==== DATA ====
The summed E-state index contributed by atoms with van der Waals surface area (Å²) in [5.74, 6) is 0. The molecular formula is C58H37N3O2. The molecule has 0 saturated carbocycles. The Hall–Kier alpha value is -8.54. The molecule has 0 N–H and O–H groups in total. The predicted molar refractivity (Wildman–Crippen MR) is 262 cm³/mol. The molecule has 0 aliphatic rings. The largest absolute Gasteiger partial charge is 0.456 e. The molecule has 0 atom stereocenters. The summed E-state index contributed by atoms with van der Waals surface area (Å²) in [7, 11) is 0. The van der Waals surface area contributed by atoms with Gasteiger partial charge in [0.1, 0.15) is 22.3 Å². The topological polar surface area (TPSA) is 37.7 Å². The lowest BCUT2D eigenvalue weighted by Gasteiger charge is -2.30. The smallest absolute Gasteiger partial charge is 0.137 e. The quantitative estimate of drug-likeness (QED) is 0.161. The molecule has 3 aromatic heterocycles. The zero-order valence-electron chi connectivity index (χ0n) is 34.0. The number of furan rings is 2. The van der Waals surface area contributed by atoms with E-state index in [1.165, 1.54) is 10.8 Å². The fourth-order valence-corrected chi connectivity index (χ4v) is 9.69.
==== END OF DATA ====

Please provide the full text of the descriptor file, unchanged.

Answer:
The summed E-state index contributed by atoms with van der Waals surface area (Å²) in [5.74, 6) is 0. The molecular formula is C58H37N3O2. The molecule has 0 saturated carbocycles. The Hall–Kier alpha value is -8.54. The molecule has 0 N–H and O–H groups in total. The predicted molar refractivity (Wildman–Crippen MR) is 262 cm³/mol. The molecule has 0 aliphatic rings. The largest absolute Gasteiger partial charge is 0.456 e. The molecule has 0 atom stereocenters. The summed E-state index contributed by atoms with van der Waals surface area (Å²) in [7, 11) is 0. The van der Waals surface area contributed by atoms with Gasteiger partial charge in [0.1, 0.15) is 22.3 Å². The topological polar surface area (TPSA) is 37.7 Å². The lowest BCUT2D eigenvalue weighted by Gasteiger charge is -2.30. The smallest absolute Gasteiger partial charge is 0.137 e. The quantitative estimate of drug-likeness (QED) is 0.161. The molecule has 3 aromatic heterocycles. The zero-order valence-electron chi connectivity index (χ0n) is 34.0. The number of furan rings is 2. The van der Waals surface area contributed by atoms with E-state index in [1.165, 1.54) is 10.8 Å². The fourth-order valence-corrected chi connectivity index (χ4v) is 9.69.